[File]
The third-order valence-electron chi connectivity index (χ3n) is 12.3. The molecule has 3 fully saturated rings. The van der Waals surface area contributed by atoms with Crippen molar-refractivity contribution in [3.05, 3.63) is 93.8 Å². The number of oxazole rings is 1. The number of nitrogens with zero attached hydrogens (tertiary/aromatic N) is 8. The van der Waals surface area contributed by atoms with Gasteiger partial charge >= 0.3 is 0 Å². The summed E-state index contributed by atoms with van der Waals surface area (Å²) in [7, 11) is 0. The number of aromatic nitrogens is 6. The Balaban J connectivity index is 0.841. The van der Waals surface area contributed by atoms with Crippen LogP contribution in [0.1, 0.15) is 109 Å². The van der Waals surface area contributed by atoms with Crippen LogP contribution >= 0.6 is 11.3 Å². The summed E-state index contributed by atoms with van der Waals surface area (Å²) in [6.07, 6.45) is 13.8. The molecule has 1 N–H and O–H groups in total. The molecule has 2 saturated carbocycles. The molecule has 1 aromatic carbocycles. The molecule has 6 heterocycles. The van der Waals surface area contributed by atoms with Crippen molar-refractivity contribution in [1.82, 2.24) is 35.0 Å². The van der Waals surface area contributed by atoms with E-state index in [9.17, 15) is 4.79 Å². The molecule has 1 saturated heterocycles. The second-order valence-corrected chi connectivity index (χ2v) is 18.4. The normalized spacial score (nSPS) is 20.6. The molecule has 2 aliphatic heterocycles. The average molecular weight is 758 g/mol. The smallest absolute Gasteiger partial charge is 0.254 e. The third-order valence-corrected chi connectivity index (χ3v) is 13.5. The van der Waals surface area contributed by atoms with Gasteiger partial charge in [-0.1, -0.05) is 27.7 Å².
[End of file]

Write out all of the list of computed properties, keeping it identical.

The third-order valence-electron chi connectivity index (χ3n) is 12.3. The molecule has 3 fully saturated rings. The van der Waals surface area contributed by atoms with Crippen molar-refractivity contribution in [3.05, 3.63) is 93.8 Å². The number of oxazole rings is 1. The number of nitrogens with zero attached hydrogens (tertiary/aromatic N) is 8. The van der Waals surface area contributed by atoms with Gasteiger partial charge >= 0.3 is 0 Å². The summed E-state index contributed by atoms with van der Waals surface area (Å²) in [7, 11) is 0. The number of aromatic nitrogens is 6. The Balaban J connectivity index is 0.841. The van der Waals surface area contributed by atoms with Crippen LogP contribution in [0.1, 0.15) is 109 Å². The van der Waals surface area contributed by atoms with Crippen LogP contribution >= 0.6 is 11.3 Å². The summed E-state index contributed by atoms with van der Waals surface area (Å²) in [6.07, 6.45) is 13.8. The molecule has 1 N–H and O–H groups in total. The molecule has 2 saturated carbocycles. The molecule has 1 aromatic carbocycles. The molecule has 6 heterocycles. The van der Waals surface area contributed by atoms with Crippen molar-refractivity contribution in [1.82, 2.24) is 35.0 Å². The van der Waals surface area contributed by atoms with E-state index in [9.17, 15) is 4.79 Å². The molecule has 1 saturated heterocycles. The second-order valence-corrected chi connectivity index (χ2v) is 18.4. The normalized spacial score (nSPS) is 20.6. The molecule has 2 aliphatic heterocycles. The average molecular weight is 758 g/mol. The smallest absolute Gasteiger partial charge is 0.254 e. The third-order valence-corrected chi connectivity index (χ3v) is 13.5. The van der Waals surface area contributed by atoms with Gasteiger partial charge in [-0.1, -0.05) is 27.7 Å².